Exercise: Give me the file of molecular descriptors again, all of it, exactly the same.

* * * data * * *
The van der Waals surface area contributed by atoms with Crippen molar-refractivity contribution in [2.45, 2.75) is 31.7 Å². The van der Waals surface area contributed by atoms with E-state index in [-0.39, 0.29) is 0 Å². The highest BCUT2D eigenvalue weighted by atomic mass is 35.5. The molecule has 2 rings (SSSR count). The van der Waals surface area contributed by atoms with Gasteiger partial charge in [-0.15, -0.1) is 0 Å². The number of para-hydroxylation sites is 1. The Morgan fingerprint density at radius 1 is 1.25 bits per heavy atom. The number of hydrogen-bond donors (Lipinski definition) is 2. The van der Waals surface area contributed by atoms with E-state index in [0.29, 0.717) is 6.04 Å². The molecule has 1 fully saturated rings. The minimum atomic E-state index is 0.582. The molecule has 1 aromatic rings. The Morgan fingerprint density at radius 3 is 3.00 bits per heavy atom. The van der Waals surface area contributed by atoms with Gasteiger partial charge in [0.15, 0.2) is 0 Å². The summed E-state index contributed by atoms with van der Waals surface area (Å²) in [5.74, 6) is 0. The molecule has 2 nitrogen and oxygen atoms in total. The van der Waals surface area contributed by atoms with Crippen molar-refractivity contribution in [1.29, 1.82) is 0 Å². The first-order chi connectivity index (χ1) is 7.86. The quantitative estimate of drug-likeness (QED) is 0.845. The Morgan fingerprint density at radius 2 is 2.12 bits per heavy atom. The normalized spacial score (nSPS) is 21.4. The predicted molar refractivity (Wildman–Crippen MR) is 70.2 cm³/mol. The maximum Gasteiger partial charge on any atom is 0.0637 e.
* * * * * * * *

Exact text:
The van der Waals surface area contributed by atoms with Crippen molar-refractivity contribution in [2.45, 2.75) is 31.7 Å². The van der Waals surface area contributed by atoms with E-state index in [-0.39, 0.29) is 0 Å². The highest BCUT2D eigenvalue weighted by atomic mass is 35.5. The molecule has 2 rings (SSSR count). The van der Waals surface area contributed by atoms with Gasteiger partial charge in [-0.15, -0.1) is 0 Å². The number of para-hydroxylation sites is 1. The Morgan fingerprint density at radius 1 is 1.25 bits per heavy atom. The number of hydrogen-bond donors (Lipinski definition) is 2. The van der Waals surface area contributed by atoms with E-state index in [0.29, 0.717) is 6.04 Å². The molecule has 1 fully saturated rings. The minimum atomic E-state index is 0.582. The molecule has 1 aromatic rings. The Morgan fingerprint density at radius 3 is 3.00 bits per heavy atom. The van der Waals surface area contributed by atoms with Gasteiger partial charge in [0.15, 0.2) is 0 Å². The summed E-state index contributed by atoms with van der Waals surface area (Å²) in [5.74, 6) is 0. The molecule has 2 nitrogen and oxygen atoms in total. The van der Waals surface area contributed by atoms with Crippen molar-refractivity contribution in [1.29, 1.82) is 0 Å². The first-order chi connectivity index (χ1) is 7.86. The quantitative estimate of drug-likeness (QED) is 0.845. The Morgan fingerprint density at radius 2 is 2.12 bits per heavy atom. The normalized spacial score (nSPS) is 21.4. The predicted molar refractivity (Wildman–Crippen MR) is 70.2 cm³/mol. The maximum Gasteiger partial charge on any atom is 0.0637 e.